But also, this is a President who will -- while he was candidate, now as president, he has made this decision, he is moving out. We`re out of Afghanistan. And he said over and over, I was in his remarks that he gave to us this week, when we asked him about this. And he said, you know, this is the people of Afghanistan have to fight this now. This is the army of Afghanistan, the military of Afghanistan. It is their job now. And I think that is where, you know, the tough truth of it all is, it is no longer seemingly America`s problem right now, right? Could that change if Americans are hurt or killed while we`re, they tried to say it`s not an evacuation. But while we`re evacuating, and getting people out of there, that is a question that is clearly they`re talking about is on the table. But something that was said by the press secretary for the Department of Defense this week, was that if the Taliban were to engage, the military, as they`re getting folks out, they have been told already that they can act and react in the way that is appropriate. And so what that means is, we could see more fighting between army and military, American military and the Taliban.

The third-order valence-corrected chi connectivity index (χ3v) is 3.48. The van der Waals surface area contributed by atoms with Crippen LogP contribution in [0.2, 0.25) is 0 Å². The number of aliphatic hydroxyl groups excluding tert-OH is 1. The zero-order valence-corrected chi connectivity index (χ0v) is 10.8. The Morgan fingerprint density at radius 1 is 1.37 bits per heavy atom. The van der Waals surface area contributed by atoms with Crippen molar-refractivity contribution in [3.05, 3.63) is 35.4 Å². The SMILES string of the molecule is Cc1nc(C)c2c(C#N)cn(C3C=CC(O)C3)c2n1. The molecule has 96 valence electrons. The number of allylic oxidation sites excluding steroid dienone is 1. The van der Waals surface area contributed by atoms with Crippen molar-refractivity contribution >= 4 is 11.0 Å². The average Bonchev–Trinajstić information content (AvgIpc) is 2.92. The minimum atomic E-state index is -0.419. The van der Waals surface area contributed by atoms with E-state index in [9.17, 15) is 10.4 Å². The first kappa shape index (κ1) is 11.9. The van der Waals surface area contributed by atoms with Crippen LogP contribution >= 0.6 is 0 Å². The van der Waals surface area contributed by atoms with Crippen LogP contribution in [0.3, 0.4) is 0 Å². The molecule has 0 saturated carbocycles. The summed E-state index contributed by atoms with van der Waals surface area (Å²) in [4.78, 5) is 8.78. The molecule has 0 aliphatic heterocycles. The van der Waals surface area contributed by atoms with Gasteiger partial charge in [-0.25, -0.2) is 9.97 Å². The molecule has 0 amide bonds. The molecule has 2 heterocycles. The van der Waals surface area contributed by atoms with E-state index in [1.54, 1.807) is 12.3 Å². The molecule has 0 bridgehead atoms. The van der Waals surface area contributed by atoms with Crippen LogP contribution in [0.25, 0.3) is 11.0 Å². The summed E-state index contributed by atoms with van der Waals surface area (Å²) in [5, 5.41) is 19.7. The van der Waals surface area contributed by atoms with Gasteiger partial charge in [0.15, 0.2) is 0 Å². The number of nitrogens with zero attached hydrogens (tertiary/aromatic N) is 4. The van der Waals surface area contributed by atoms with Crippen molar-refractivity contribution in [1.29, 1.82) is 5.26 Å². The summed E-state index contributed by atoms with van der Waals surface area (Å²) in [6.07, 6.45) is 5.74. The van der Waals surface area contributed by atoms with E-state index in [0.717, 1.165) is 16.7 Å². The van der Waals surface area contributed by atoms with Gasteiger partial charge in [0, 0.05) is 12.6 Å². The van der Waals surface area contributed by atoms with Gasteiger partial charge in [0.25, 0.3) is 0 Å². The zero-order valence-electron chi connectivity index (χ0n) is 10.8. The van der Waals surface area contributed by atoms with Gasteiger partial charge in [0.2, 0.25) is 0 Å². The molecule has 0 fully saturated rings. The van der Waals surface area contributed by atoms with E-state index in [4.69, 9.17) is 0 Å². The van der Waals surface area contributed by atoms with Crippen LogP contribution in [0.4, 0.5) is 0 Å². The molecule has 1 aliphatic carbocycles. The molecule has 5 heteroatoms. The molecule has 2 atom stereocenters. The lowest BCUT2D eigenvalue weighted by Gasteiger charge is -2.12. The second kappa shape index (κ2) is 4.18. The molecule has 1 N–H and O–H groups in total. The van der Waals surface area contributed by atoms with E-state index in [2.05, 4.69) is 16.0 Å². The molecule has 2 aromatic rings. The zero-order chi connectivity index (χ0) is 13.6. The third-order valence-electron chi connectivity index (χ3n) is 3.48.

WILLIAMS: Dr. Bhadelia, now to you, a matter, no less urgent, I can`t quite get over the fact that we`re having this conversation again, think of the appearances you made at this hour on this broadcast March, April, May of last year, when we were losing 1000 souls a day. That`s a benchmark we reached. Again this week, I want to play for you something from former FDA Commissioner Scott Gottlieb. He said this on CNBC earlier today.
(BEGIN VIDEO CLIP)
SCOTT GOTTLIEB, FORMER FDA COMMISSIONER: By September, hopefully you`ll see the other side of that curve in itself very clearly. But cases will be picking up in the northeast, the Great Lakes region, maybe the Pacific Northwest. They`re going to be later to experience a Delta wave that`s -- it`s probably going to coincide with the restart at school, some businesses returning.